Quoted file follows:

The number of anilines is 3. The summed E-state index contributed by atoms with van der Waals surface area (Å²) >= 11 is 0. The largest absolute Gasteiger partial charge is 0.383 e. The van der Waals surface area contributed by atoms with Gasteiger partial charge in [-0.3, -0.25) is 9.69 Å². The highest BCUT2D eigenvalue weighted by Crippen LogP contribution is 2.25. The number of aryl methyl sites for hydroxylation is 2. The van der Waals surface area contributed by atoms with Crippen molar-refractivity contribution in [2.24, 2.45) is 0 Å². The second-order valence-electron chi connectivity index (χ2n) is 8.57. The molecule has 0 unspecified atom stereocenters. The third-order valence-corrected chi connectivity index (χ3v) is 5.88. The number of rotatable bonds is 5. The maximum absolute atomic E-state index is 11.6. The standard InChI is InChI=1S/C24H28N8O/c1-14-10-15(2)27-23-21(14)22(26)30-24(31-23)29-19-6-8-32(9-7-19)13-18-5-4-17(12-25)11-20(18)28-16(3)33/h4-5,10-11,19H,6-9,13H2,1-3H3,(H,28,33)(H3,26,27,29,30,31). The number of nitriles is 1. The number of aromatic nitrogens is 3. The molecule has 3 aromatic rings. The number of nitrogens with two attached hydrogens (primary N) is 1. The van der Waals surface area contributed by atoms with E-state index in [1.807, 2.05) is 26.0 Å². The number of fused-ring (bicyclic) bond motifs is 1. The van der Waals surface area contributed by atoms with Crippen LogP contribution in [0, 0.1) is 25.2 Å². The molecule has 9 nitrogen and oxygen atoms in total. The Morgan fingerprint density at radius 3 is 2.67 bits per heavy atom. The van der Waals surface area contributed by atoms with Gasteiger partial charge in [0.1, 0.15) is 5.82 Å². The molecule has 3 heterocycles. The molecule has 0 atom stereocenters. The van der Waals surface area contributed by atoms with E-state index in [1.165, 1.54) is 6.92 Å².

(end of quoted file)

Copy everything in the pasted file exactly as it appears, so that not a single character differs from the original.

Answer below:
The number of anilines is 3. The summed E-state index contributed by atoms with van der Waals surface area (Å²) >= 11 is 0. The largest absolute Gasteiger partial charge is 0.383 e. The van der Waals surface area contributed by atoms with Gasteiger partial charge in [-0.3, -0.25) is 9.69 Å². The highest BCUT2D eigenvalue weighted by Crippen LogP contribution is 2.25. The number of aryl methyl sites for hydroxylation is 2. The van der Waals surface area contributed by atoms with Crippen molar-refractivity contribution in [2.24, 2.45) is 0 Å². The second-order valence-electron chi connectivity index (χ2n) is 8.57. The molecule has 0 unspecified atom stereocenters. The third-order valence-corrected chi connectivity index (χ3v) is 5.88. The number of rotatable bonds is 5. The maximum absolute atomic E-state index is 11.6. The standard InChI is InChI=1S/C24H28N8O/c1-14-10-15(2)27-23-21(14)22(26)30-24(31-23)29-19-6-8-32(9-7-19)13-18-5-4-17(12-25)11-20(18)28-16(3)33/h4-5,10-11,19H,6-9,13H2,1-3H3,(H,28,33)(H3,26,27,29,30,31). The number of nitriles is 1. The number of aromatic nitrogens is 3. The molecule has 3 aromatic rings. The number of nitrogens with two attached hydrogens (primary N) is 1. The van der Waals surface area contributed by atoms with E-state index in [1.807, 2.05) is 26.0 Å². The number of fused-ring (bicyclic) bond motifs is 1. The van der Waals surface area contributed by atoms with Crippen LogP contribution in [0, 0.1) is 25.2 Å². The molecule has 9 nitrogen and oxygen atoms in total. The Morgan fingerprint density at radius 3 is 2.67 bits per heavy atom. The van der Waals surface area contributed by atoms with Gasteiger partial charge in [0.1, 0.15) is 5.82 Å². The molecule has 3 heterocycles. The molecule has 0 atom stereocenters. The van der Waals surface area contributed by atoms with E-state index in [1.165, 1.54) is 6.92 Å².